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2 in 1 - The Key To Rebecca & The Hammer Of Eden
2 in 1 - The Key To Rebecca & The Hammer Of Eden
Author : John Grisham
Publisher : NA
Language : English
ISBN No. :
Availability : Available
No Of Pages : 1031
After 20 years of writing bestselling novels, Follett is enough of a pro to produce a reliable page-turner from a flimsy premise�as he does here. His working out of how a rural, socially radical California commune moves not heaven but earth to stave off the loss of their land to a government dam and the ensuing flood is smartly paced if nearly devoid of inspiration. What distinguishes it is not the communards' weapon, a stolen seismic vibrator generally used by oil companies to sound for liquid gold but also handy for starting earthquakes. Nor is it the mechanical progression of the plot, as the radicals, calling themselves the Hammer of Eden, escalate threats and consequent quakes in order to blackmail the state into halting the dam until the finale finds them about to devastate San Francisco. Nor is it the by-the-book chase of the terrorists by a headstrong female FBI agent who might have walked onstage from any of a dozen other thrillers. What does�other than its efficient telling�raise the novel above mundanity is the depth of characterization of its villains, a Follett forte since his splendid debut in Eye of the Needle. Follett devotes many pages to backstory, creating in Priest, once a smalltime hood and now the commune's leader, in Star, his hippie earth-woman, and in Melanie, a bitter young beauty who throws in with the commune, fully realized outcasts, crazed and desperate idealists whose actions are as believable as they are heinous. All else in the novel, including the perfunctory prose, serve only to push the story quickly through its paces, but Follett's troupe of lost souls makes it dance to a memorable, mournful tune. Agent, Al Zuckerman; major ad/promo; simultaneous Random House audio and large-print edition. (Nov.) (c) Copyright PWxyz, LLC. All rights reserved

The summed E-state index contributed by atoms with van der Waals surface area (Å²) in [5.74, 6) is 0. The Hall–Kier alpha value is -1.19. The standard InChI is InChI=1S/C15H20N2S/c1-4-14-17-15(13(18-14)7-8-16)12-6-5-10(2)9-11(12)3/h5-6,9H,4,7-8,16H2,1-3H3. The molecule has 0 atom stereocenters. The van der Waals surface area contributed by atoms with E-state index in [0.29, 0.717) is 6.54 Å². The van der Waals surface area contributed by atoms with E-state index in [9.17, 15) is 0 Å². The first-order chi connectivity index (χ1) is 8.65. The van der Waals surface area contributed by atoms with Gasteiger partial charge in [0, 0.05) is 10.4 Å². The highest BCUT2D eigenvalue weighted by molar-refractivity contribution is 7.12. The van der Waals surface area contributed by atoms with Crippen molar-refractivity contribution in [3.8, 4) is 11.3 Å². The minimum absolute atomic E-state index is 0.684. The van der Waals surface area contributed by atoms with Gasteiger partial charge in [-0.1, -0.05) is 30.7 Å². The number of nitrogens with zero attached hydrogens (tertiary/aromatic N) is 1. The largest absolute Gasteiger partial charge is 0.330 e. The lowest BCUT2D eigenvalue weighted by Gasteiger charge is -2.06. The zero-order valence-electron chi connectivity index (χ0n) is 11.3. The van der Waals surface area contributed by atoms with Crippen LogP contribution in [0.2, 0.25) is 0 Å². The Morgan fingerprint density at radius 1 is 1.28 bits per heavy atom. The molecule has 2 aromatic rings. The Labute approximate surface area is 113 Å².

The Key to Rebecca is a good page turner. Set during World War two, this book follows a German spy in Cairo who reports to Rommel and the English intelligence officer who is trying to catch him. You will learn a little bit about the English occupation of Egypt during the war but keep in mind Ken Follett is English and probably biased.

Ninety nine percent of the book was written in third person except for a few pages towards the end that were in first person. I found this change of style quite distracting. It would have been OK if first person was weaved throughout the book, but don't sneak it in at the end. I would have liked some more details about the war but that's because I've read too many Tom Clancy novels.
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